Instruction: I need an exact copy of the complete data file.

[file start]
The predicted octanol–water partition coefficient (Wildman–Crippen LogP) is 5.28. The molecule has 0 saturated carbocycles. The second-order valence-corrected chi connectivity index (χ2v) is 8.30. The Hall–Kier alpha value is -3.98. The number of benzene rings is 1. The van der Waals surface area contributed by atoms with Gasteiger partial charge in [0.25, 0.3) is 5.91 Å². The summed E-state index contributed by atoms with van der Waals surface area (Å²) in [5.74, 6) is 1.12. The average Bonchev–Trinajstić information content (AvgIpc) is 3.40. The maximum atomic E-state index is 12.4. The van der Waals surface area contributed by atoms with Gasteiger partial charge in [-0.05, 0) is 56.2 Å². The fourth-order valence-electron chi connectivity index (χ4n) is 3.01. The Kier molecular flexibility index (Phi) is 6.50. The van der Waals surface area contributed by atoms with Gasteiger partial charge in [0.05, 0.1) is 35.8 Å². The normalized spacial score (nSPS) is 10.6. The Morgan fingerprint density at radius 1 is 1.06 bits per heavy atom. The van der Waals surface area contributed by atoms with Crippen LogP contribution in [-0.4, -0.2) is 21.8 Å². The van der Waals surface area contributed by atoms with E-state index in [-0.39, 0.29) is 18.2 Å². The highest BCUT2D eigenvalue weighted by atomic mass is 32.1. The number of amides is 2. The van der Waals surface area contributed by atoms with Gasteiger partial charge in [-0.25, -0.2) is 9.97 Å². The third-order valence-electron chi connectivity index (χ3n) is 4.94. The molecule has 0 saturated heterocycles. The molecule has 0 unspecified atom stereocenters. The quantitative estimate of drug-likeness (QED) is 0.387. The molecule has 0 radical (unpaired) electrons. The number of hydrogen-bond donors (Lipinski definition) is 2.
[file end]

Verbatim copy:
The predicted octanol–water partition coefficient (Wildman–Crippen LogP) is 5.28. The molecule has 0 saturated carbocycles. The second-order valence-corrected chi connectivity index (χ2v) is 8.30. The Hall–Kier alpha value is -3.98. The number of benzene rings is 1. The van der Waals surface area contributed by atoms with Gasteiger partial charge in [0.25, 0.3) is 5.91 Å². The summed E-state index contributed by atoms with van der Waals surface area (Å²) in [5.74, 6) is 1.12. The average Bonchev–Trinajstić information content (AvgIpc) is 3.40. The maximum atomic E-state index is 12.4. The van der Waals surface area contributed by atoms with Gasteiger partial charge in [-0.05, 0) is 56.2 Å². The fourth-order valence-electron chi connectivity index (χ4n) is 3.01. The Kier molecular flexibility index (Phi) is 6.50. The van der Waals surface area contributed by atoms with Gasteiger partial charge in [0.05, 0.1) is 35.8 Å². The normalized spacial score (nSPS) is 10.6. The Morgan fingerprint density at radius 1 is 1.06 bits per heavy atom. The van der Waals surface area contributed by atoms with Crippen LogP contribution in [-0.4, -0.2) is 21.8 Å². The van der Waals surface area contributed by atoms with E-state index in [-0.39, 0.29) is 18.2 Å². The highest BCUT2D eigenvalue weighted by atomic mass is 32.1. The number of amides is 2. The van der Waals surface area contributed by atoms with Gasteiger partial charge in [-0.25, -0.2) is 9.97 Å². The third-order valence-electron chi connectivity index (χ3n) is 4.94. The molecule has 0 saturated heterocycles. The molecule has 0 unspecified atom stereocenters. The quantitative estimate of drug-likeness (QED) is 0.387. The molecule has 0 radical (unpaired) electrons. The number of hydrogen-bond donors (Lipinski definition) is 2.